Category: Awareness

Bleeding Disorder Awareness Month

Thirty years ago, March was designated Hemophilia Awareness Month.  This year, the scope has expanded to promote awareness for all bleeding disorders.  Bleeding disorders affect the way blood clots, which can result in heavy or prolonged bleeding.  Bleeding disorders can also cause abnormal bleeding from minor cuts and scrapes or internal bleeding from bruises which wouldn’t cause any problems in people with no bleeding disorder.  Different diagnoses include hemophilia, von Willebrand disease, and blood factor deficiencies; they are mostly considered hereditary or congenital conditions.

Hemophilia is likely the most known bleeding disorder, affecting one in 5,000 male births. The exact number of people living with hemophilia in the US is unknown, but the CDC estimates the number to be about 20,000.  Only found in males, hemophilia is usually diagnosed in the first 36 months of life. Two-thirds of cases are determined to be hereditary with a family history of the condition. However, one-third of babies born with hemophilia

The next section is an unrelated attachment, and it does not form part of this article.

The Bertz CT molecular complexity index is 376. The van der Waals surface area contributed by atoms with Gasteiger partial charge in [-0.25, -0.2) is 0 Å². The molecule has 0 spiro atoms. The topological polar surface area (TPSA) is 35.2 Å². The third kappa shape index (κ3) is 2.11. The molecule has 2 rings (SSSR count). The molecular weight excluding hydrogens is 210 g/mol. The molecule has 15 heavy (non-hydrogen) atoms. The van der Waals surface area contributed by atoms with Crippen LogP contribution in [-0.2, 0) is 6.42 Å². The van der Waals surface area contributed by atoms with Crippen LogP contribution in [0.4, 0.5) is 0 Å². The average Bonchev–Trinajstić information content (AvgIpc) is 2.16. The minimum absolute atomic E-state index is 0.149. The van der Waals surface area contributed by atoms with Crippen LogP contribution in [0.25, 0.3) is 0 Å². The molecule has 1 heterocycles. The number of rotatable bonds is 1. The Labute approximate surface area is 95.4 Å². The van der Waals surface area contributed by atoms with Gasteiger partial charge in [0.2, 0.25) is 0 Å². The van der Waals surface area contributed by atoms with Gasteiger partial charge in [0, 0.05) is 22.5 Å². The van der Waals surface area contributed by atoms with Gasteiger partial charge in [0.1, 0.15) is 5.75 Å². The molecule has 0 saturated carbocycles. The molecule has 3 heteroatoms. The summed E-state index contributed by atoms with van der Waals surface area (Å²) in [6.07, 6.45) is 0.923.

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Improve Bedtime Habits for Sleep Awareness Week

The National Sleep Foundation is celebrating its annual Sleep Awareness Week to raise awareness for the health benefits of sleep and tips for a better night’s rest.  In the US, Sleep Awareness Week ends with Daylight Savings Time—the night many associate with losing an hour of sleep.